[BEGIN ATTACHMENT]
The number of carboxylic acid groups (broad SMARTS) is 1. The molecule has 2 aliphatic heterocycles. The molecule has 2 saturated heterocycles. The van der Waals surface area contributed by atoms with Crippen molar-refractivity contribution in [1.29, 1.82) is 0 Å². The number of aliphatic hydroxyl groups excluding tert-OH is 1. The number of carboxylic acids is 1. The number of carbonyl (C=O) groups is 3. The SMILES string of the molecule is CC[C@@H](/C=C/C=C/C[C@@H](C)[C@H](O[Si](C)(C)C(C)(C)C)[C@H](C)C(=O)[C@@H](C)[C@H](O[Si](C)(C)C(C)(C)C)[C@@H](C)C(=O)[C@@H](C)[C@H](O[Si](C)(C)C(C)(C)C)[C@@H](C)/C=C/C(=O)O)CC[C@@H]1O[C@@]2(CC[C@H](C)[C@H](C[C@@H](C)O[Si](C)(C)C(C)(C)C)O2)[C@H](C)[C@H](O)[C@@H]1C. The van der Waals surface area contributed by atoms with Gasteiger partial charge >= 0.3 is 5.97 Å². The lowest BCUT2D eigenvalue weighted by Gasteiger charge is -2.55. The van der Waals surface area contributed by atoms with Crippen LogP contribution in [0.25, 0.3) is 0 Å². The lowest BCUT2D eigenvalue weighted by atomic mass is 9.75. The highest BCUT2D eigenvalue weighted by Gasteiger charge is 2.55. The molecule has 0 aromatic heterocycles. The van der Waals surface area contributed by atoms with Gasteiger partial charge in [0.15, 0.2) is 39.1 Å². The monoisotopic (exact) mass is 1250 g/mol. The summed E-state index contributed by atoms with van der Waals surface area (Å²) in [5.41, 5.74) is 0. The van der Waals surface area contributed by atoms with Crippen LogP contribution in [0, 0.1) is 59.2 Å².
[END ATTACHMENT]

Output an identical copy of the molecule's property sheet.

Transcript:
The number of carboxylic acid groups (broad SMARTS) is 1. The molecule has 2 aliphatic heterocycles. The molecule has 2 saturated heterocycles. The van der Waals surface area contributed by atoms with Crippen molar-refractivity contribution in [1.29, 1.82) is 0 Å². The number of aliphatic hydroxyl groups excluding tert-OH is 1. The number of carboxylic acids is 1. The number of carbonyl (C=O) groups is 3. The SMILES string of the molecule is CC[C@@H](/C=C/C=C/C[C@@H](C)[C@H](O[Si](C)(C)C(C)(C)C)[C@H](C)C(=O)[C@@H](C)[C@H](O[Si](C)(C)C(C)(C)C)[C@@H](C)C(=O)[C@@H](C)[C@H](O[Si](C)(C)C(C)(C)C)[C@@H](C)/C=C/C(=O)O)CC[C@@H]1O[C@@]2(CC[C@H](C)[C@H](C[C@@H](C)O[Si](C)(C)C(C)(C)C)O2)[C@H](C)[C@H](O)[C@@H]1C. The van der Waals surface area contributed by atoms with Gasteiger partial charge >= 0.3 is 5.97 Å². The lowest BCUT2D eigenvalue weighted by Gasteiger charge is -2.55. The van der Waals surface area contributed by atoms with Crippen LogP contribution in [0.25, 0.3) is 0 Å². The lowest BCUT2D eigenvalue weighted by atomic mass is 9.75. The highest BCUT2D eigenvalue weighted by Gasteiger charge is 2.55. The molecule has 0 aromatic heterocycles. The van der Waals surface area contributed by atoms with Gasteiger partial charge in [0.15, 0.2) is 39.1 Å². The monoisotopic (exact) mass is 1250 g/mol. The summed E-state index contributed by atoms with van der Waals surface area (Å²) in [5.41, 5.74) is 0. The van der Waals surface area contributed by atoms with Crippen LogP contribution in [0, 0.1) is 59.2 Å².